As for instruments . . . Technically, a fiddle and violin are the same instrument.  There is no difference between them.  And, as a beginner, I would just advise you to get the best quality instrument you can.  Rental programs are usually the best way to start without sinking a lot of money into it.  As you progress, you'll learn that fiddlers do tend to prefer certain kinds of strings, certain bows, etc.  You may even find that you want to have your bridge re-carved with a slightly shallower curve, to facilitate the playing of double-stops.  But, as you get started, I wouldn't worry about these very subtle preferences.  Just get a decent violin, and you'll be good to go.

Best of luck with it!
Jim Fisher

---------- FOLLOW-UP ----------

QUESTION: Can you recommend certain brands or models?  My price range is somewhere between not wanting to have to take out a 2nd mortgage to afford it, and wanting a quality, versatile instrument that will be used on a daily basis and will take me from beginner to intermediate without having to upgrade to a new instrument.  Any suggestions?  Should I stay away from Ebay or is that a good place to start looking?  (I live in a rural area without any local musical instrument shops - another reason I'd rather buy upfront than rent...) Thanks again!  You're very helpful!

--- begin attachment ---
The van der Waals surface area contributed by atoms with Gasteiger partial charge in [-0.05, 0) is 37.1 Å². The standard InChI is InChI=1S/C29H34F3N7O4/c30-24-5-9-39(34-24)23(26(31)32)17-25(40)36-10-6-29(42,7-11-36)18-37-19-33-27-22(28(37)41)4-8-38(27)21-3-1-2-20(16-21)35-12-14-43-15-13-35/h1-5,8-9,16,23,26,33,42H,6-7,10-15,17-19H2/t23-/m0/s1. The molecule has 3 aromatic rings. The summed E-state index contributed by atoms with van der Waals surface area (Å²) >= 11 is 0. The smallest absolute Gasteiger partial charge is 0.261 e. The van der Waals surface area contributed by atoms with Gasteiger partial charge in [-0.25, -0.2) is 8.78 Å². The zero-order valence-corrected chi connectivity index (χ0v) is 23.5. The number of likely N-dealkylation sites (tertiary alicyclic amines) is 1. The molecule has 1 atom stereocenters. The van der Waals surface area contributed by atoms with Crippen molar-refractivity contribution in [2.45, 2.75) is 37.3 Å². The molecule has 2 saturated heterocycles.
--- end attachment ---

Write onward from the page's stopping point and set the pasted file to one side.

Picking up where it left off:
Hi again, Beth.  My apologies for now answering your question more fully the first time.  In regards to what to look for . . .